Interview with Maemuki na Doemu

We interviewed Maemuki na Doemu and asked them questions about their career to celebrate the finale of the Puppy Play with Papa series and the announcement of the prequel!


Katarina (KK): Thank you for taking part in this interview. Could you give us a quick self-introduction?

Maemuki na Doemu (MD): Hello, I’m Maemuki na Doemu. I make a living drawing ero manga. I use a different alias to draw works that are intended for male audiences and Maemuki na Doemu is the alias I use when I draw ero manga intended for female audiences.

KK: Are there any anime, games, etc that you really like? Any hobbies you’re really into as of lately?

MD: I thought ARCANE on Netflix that I watched late last year was very innovative. I love to game so I play a lot of indie games on Steam. In recent times, I’ve really gotten into HADES.

KK: What made you want to become a manga artist?

MD: I used to be an office worker, so it’s not like I’ve become a manga artist because I was destined to be one or anything… I’ve been drawing doujinshi as a hobby for a long while, so I consider my career to be an extension of that.

KK: Readers would like to know if there are any artists or authors who inspire you, or you look up to when you draw manga?

MD: I’ve been influenced by all of the works I’ve read since I was a child. And I’m still being influenced by works I’m reading now. I simply can’t count them all even if I tried!

KK: Did you always want to draw ero manga or did you consider general manga too? Our readers want to know if you had a choice, would you rather continue drawing eroge manga or make a general manga for publishers for big publishing companies?

MD: Let’s say I did draw manga without any sex scenes in it. Would people read that? (Haha!) The most likely answer is, “NO.” The thing I aim to achieve with my doujinshi work is to draw general manga but with hardcore sex scenes. So at the moment, I’m in the process of depicting matters that can only be done in ero manga, one by one. If I ever exhaust that list, then I may draw a non-adult, general manga.

KK: What are some of the unique challenges you face when drawing ero manga?

MD: I think a good ero manga can tell the story just through the drawing, but I tend to depend on dialogues and it’s hard to strike a balance between the text and the drawing. Also, I’m always worried if the readers actually enjoy my manga because my style of work is so peculiar…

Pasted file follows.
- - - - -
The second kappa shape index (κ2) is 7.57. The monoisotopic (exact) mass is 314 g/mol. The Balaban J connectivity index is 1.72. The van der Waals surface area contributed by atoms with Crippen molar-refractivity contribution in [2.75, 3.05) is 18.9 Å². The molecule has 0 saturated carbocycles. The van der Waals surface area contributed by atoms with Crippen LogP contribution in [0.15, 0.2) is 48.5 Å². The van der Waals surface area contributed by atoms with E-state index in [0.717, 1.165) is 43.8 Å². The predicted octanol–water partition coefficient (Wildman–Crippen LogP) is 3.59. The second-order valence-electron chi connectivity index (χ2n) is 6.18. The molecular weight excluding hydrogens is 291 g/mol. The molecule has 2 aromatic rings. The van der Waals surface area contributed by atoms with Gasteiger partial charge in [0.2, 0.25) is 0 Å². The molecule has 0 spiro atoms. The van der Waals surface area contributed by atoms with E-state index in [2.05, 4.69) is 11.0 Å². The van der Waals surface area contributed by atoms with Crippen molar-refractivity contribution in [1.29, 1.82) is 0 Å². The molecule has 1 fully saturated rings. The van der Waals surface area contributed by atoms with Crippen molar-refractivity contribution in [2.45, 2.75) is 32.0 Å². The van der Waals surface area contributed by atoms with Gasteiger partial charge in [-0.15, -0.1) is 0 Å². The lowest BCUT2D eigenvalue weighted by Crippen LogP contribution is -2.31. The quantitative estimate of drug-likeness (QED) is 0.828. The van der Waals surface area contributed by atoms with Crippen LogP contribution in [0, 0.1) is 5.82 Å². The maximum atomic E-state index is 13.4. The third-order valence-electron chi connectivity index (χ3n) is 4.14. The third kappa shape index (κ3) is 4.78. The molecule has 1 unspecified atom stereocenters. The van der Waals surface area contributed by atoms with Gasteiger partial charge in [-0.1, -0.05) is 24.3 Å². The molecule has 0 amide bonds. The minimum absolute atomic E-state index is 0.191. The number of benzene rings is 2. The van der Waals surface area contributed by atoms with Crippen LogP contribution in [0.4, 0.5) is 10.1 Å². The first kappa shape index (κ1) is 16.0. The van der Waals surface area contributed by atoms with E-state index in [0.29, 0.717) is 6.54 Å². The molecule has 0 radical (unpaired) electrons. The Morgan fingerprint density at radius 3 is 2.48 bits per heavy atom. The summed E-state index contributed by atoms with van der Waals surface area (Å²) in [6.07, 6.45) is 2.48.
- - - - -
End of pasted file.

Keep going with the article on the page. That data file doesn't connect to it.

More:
KK: Your artist name and circle name are rather interesting. Is there any interesting origin story why you chose those names?

MD: It’s a peculiar alias, but I got this name from a voice actor’s interview in an anime magazine and they were describing the character they played as “maemuki na doemu,” and I found that extremely hilarious. I chose the circle name because I intended to only draw works involving dads… (lol)

*Note: “Maemuki na Doemu” means “Optimistic Super-Masochist” and “Otousan no Kurorekishi” means “Daddy’s Shameful Past” in English.

KK: You were one of the first original BL doujinshi authors that we approached when we established Irodori Sakura. What were your thoughts when approached by a foreign publisher and the opportunity to have your work localized into English?

MD: I’ve received comments on social media in English from time to time, so I wanted those people to enjoy my manga, but I knew it would be difficult to localize my works by myself, given my limited English abilities. Just when I was considering employing a translator using my own money, Irodori Sakura contacted me, haha! It was a godsend.

KK: Irodori Sakura sends you the English version of your work for you to check before we release them. How does it feel to see your own work in a different language?

MD: First of all, I’m astonished by the high level of English ability that the Irodori translators have! Just at a glance, my manga looks like a completely different work. I’m happy that the Irodori localizers don’t do literal translations, but they translate my work by understanding the nuances of the contexts. Seeing the translated works have inspired me to study English again on my own.

KK: Puppy Play With Papa just got its final release in English. What was the initial idea that made you want to draw this series?

MD: I watch dog videos on YouTube quite often, and one day I suddenly thought to myself, “It would be pretty fun if there was a dad who was like a Shiba Inu.” I’d never thought that this would become a long series.